Friday, June 17, 2005

Off to hell, a Manichee?

Caryn James writes about quasi-spiritual concerns in the current crop of fantasy films, such as Batman Begins and Star Wars: Episode III - Revenge of the Sith. She repeatedly refers to them as "Manichaean." . . .

She writes:
And as crowd-pleasing movies so often do, they reflect what's in the air, a climate in which the president speaks in terms of good and evil, and religion is increasingly part of the country's social and political conversation.
. . .When Night Watch was released in Russia last year, it quickly became the highest-grossing film in that country's history. It's hard to predict how an action-fantasy with subtitles will do here, but its eternal battle between good and evil is simple to translate, and its language is familiar from statements like this: "We are in a conflict between good and evil, and America will call evil by its name." Those words weren't spoken on the planet Tatooine, but by President Bush at West Point in 2002 (considering the lag time of movies, practically yesterday). By now, whether the real-life rhetoric of good and evil reminds us of the movies, or the other way around, is probably impossible to guess.
Ms. James is dutifully doing Frank Rich's work of making political commentary under the guise of an Arts review. Unfortunately, when discussing Manichaeism, she's out of her depth. . . . Read more . . . She apparently believes that any reference to clearly delineated good and evil is "Manichaean." She would do well to acquaint herself with the actual doctrines of Manichaeism, namely, that good and evil were effectively equal but opposing principles, and that the physicality per se is morally debased. Mere depictions of great good and great evil in the world are not Manichaean (or at least not uniquely Manichaean -- they are also Christian, Jewish, Islamic, Confucian, etc.)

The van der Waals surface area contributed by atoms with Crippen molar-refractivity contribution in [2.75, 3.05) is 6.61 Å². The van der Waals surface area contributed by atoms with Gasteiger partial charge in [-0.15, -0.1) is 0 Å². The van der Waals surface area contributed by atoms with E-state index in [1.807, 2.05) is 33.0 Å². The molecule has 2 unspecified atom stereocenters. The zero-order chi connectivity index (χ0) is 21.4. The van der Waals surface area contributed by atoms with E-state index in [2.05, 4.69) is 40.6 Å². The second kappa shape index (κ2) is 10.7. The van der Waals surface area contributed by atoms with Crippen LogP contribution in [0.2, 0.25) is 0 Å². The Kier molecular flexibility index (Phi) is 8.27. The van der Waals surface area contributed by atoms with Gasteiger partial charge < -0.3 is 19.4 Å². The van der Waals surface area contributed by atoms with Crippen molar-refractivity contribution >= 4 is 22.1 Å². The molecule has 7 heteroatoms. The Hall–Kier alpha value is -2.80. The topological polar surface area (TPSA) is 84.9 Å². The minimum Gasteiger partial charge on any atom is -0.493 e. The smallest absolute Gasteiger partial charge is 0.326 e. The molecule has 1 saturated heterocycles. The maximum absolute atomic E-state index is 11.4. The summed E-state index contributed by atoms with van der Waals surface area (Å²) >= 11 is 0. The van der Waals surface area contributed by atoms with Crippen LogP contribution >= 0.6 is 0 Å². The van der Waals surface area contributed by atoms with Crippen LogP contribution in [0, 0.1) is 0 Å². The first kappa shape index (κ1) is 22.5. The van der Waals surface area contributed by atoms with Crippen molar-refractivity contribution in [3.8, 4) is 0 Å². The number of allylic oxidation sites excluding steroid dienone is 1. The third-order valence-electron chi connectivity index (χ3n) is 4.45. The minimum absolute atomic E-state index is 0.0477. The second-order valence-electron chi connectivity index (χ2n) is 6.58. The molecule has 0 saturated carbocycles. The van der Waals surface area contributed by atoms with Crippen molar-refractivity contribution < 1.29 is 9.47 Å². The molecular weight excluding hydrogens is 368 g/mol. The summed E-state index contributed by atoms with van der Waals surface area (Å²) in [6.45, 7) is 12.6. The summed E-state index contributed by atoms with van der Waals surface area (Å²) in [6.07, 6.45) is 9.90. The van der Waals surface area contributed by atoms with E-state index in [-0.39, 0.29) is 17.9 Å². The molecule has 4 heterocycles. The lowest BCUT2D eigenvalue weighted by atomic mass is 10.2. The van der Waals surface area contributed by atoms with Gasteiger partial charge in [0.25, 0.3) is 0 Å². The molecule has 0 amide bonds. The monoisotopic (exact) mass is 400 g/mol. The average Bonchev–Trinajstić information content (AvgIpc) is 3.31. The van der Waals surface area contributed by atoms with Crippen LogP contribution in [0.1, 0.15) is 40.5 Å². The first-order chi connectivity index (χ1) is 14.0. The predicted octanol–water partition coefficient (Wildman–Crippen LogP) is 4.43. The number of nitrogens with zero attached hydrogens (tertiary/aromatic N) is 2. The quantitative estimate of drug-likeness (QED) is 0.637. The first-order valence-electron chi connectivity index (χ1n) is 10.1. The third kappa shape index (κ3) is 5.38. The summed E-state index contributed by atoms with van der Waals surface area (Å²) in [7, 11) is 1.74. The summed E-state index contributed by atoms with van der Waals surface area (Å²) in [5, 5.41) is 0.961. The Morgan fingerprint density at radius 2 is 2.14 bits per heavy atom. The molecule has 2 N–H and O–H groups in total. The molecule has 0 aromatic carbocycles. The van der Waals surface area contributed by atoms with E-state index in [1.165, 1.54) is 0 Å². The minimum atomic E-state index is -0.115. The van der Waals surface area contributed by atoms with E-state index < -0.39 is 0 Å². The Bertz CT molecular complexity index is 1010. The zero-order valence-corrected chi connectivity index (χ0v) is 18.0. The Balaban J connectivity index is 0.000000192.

Ms. James, despite her misunderstanding, is essentially correct about the entire Star Wars series having Manichaean (and gnostic elements). These include a belief in a special elite knowledge and training given to Jedi that allow them special spiritual and material benefits, a general equivalence between the Good Jedi and the Evil Sith, a disdain for corporeal existence and a lack of physicality presented as an evidence of sanctity (the absence of blood in these movies, Obi-Wan and Yoda's bodies vanishing at the point of death, etc.). These elements are in the very first Star Wars installment, which predates the current administation by about twenty-five years.

Bush, on the other hand, clearly does not believe that evil is as strong as good generally. Such a belief would contradict both his stated Christian beliefs and his approach to evil in the world. Indeed, the prevalent criticism of Bush at the Times is that he is overly sanguine about the likelihood of success for his military ventures. A Manichaean would view the evil opposition as being as strong as the good protagonists.

If Ms. James is looking for a modern Manichee, maybe a better example would be George Felos. She could start with a review of his book Litigation as Spiritual Practice, in which describes joyously freeing a woman of her pesky body. Presumably she is one with the Force now.
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